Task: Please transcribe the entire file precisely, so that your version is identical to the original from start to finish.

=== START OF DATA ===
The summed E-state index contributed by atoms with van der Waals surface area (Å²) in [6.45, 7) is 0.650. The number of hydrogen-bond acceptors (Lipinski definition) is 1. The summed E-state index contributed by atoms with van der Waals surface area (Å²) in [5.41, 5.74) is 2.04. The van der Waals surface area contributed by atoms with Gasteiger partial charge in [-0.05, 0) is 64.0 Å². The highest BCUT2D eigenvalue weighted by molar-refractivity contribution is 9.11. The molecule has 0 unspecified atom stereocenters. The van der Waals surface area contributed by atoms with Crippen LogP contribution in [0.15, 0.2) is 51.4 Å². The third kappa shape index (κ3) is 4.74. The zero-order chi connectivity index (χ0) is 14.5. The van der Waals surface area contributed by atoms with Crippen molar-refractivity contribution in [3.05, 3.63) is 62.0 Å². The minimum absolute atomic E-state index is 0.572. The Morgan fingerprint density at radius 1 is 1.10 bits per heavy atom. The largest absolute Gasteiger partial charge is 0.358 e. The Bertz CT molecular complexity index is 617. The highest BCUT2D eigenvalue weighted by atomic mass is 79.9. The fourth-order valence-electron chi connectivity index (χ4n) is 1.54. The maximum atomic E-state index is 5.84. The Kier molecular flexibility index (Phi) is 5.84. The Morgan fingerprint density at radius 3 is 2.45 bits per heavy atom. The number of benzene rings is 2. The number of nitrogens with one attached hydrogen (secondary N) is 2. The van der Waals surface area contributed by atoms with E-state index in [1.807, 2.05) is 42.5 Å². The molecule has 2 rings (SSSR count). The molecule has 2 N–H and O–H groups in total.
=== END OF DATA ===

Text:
The summed E-state index contributed by atoms with van der Waals surface area (Å²) in [6.45, 7) is 0.650. The number of hydrogen-bond acceptors (Lipinski definition) is 1. The summed E-state index contributed by atoms with van der Waals surface area (Å²) in [5.41, 5.74) is 2.04. The van der Waals surface area contributed by atoms with Gasteiger partial charge in [-0.05, 0) is 64.0 Å². The highest BCUT2D eigenvalue weighted by molar-refractivity contribution is 9.11. The molecule has 0 unspecified atom stereocenters. The van der Waals surface area contributed by atoms with Crippen LogP contribution in [0.15, 0.2) is 51.4 Å². The third kappa shape index (κ3) is 4.74. The zero-order chi connectivity index (χ0) is 14.5. The van der Waals surface area contributed by atoms with Crippen molar-refractivity contribution in [3.05, 3.63) is 62.0 Å². The minimum absolute atomic E-state index is 0.572. The Morgan fingerprint density at radius 1 is 1.10 bits per heavy atom. The largest absolute Gasteiger partial charge is 0.358 e. The Bertz CT molecular complexity index is 617. The highest BCUT2D eigenvalue weighted by atomic mass is 79.9. The fourth-order valence-electron chi connectivity index (χ4n) is 1.54. The maximum atomic E-state index is 5.84. The Kier molecular flexibility index (Phi) is 5.84. The Morgan fingerprint density at radius 3 is 2.45 bits per heavy atom. The number of benzene rings is 2. The number of nitrogens with one attached hydrogen (secondary N) is 2. The van der Waals surface area contributed by atoms with E-state index in [1.807, 2.05) is 42.5 Å². The molecule has 2 rings (SSSR count). The molecule has 2 N–H and O–H groups in total.